Results from MRI scans revealed significant differences in brain structure between young children with ASD and neurotypical controls. Children with ASD, especially those with profound autism, showed marked growth in several brain regions. For example, the primary sensory cortices, which are involved in the processing of auditory, visual and tactile information, were significantly larger in children with profound autism compared to controls. This overgrowth was also evident in the social and language cortices.

In addition to overgrowth, the imaging data highlighted specific areas of the brain where growth was reduced. Notably, the visual cortex of children with profound autism was found to be smaller than that of neurotypical children. This reduction in size may contribute to the sensory and social attention issues commonly seen in children with severe ASD.

The imaging results were consistent with findings from brain cortical organoids (BCOs) developed from iPSCs. The correlation between the size of BCOs and the structural abnormalities observed in brain scans provided compelling evidence that the overgrowth observed during embryonic development continued into early childhood. Moreover, imaging data corroborated behavioral observations, linking larger brain size and overgrowth with more severe social and cognitive symptoms.

“The bigger the brain, the better is not necessarily true,” said Alysson Muotri, director of the Sanford Stem Cell Institute’s Space Integrated Orbital Stem Cell Research Center and senior author of the study.

Further analysis revealed a potential mechanism underlying this excess growth. The researchers found that the protein and enzyme NDEL1, which plays a key role in regulating brain growth, was reduced in the BCO of children with ASD. Specifically, lower levels of NDEL1 expression were associated with larger BCO sizes. This finding indicated that NDEL1 dysfunction may be a key factor contributing to the abnormal brain growth observed in ASD-derived organoids.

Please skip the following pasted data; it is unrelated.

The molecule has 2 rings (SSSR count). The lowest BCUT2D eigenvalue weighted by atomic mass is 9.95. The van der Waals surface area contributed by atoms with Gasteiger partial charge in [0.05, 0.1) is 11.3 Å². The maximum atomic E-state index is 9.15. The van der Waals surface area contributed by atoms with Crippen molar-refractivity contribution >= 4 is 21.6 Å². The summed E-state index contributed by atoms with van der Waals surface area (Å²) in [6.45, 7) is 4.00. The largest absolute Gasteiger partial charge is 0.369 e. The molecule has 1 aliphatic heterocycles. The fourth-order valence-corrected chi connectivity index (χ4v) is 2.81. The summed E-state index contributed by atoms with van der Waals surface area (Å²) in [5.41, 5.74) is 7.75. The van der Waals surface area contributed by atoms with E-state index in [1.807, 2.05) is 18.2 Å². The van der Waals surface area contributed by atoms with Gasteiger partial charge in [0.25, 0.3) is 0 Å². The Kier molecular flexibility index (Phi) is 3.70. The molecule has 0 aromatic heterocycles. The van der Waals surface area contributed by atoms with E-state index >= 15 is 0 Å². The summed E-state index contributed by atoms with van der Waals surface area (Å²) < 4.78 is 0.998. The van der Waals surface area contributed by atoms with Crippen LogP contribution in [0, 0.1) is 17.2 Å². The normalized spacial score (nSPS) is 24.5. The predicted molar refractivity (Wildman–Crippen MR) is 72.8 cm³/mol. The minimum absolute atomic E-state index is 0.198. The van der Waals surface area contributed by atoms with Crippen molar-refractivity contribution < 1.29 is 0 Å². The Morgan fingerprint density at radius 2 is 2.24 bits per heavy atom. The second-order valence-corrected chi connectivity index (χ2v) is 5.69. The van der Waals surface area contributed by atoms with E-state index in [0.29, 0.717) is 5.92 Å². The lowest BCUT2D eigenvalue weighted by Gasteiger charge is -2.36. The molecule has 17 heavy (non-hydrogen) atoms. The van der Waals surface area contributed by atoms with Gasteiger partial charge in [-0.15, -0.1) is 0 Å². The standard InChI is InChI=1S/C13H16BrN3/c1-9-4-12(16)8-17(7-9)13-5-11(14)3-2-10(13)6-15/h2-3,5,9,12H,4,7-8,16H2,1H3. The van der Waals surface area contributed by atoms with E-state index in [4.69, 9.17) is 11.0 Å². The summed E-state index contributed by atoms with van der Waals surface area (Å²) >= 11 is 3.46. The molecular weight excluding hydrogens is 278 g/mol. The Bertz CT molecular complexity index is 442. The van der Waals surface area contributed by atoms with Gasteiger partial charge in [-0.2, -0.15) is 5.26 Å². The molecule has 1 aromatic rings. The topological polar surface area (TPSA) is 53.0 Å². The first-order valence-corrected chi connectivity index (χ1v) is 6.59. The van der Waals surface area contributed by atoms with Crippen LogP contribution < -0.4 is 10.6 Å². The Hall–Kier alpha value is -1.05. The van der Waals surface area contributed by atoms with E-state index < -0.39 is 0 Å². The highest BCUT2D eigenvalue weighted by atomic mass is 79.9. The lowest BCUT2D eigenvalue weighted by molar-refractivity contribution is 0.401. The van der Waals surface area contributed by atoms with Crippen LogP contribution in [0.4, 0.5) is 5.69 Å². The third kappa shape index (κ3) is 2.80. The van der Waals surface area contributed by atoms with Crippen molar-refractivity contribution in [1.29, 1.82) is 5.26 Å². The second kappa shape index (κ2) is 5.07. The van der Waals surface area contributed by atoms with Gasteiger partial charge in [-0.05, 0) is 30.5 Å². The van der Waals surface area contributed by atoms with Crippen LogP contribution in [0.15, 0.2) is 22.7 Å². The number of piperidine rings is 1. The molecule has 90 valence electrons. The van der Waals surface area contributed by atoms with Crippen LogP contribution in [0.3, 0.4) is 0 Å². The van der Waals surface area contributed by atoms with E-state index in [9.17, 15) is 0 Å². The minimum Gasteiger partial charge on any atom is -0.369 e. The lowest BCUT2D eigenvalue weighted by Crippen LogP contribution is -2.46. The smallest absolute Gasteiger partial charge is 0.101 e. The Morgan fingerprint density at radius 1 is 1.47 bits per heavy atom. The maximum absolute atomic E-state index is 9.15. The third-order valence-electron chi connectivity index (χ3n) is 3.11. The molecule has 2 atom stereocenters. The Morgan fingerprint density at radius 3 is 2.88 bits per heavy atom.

“Determining that NDEL1 was not functioning properly was a key discovery,” Muotri said.

Despite its groundbreaking insights, the study has several limitations. The sample size was relatively small, with only 10 toddlers with ASD and six neurotypical controls. Larger studies are needed to confirm these findings and explore the full spectrum of ASD severity. Further research is also needed to understand the exact mechanisms through which NDEL1 and other factors influence brain development in ASD.

The research team plans to continue exploring the genetic and molecular basis of brain overgrowth in autism. By determining the exact causes, they hope to develop interventions that can mitigate the developmental abnormalities seen in children with profound autism.

The study, “Embryonic origins of two ASD subtypes of social symptom severity: the larger the brain cortical organoid size, the more severe the social symptoms,” was authored by Eric Courchesne, Vani Taluja, Sanaz Nazari, Caitlin M .Aamodt, Karen Pierce. , Kuaikuai Duan, Sunny Stophaeros, Linda Lopez, Cynthia Carter Barnes, Jaden Troxel, Kathleen Campbell, Tianyun Wang, Kendra Hoekzema, Evan E. Eichler, Joao V. Nani, Wirla Pontes, Sandra Sanchez Sanchez, Michael V. Lombar. de Souza, Mirian AF Hayashi, and Alysson R. Muotri.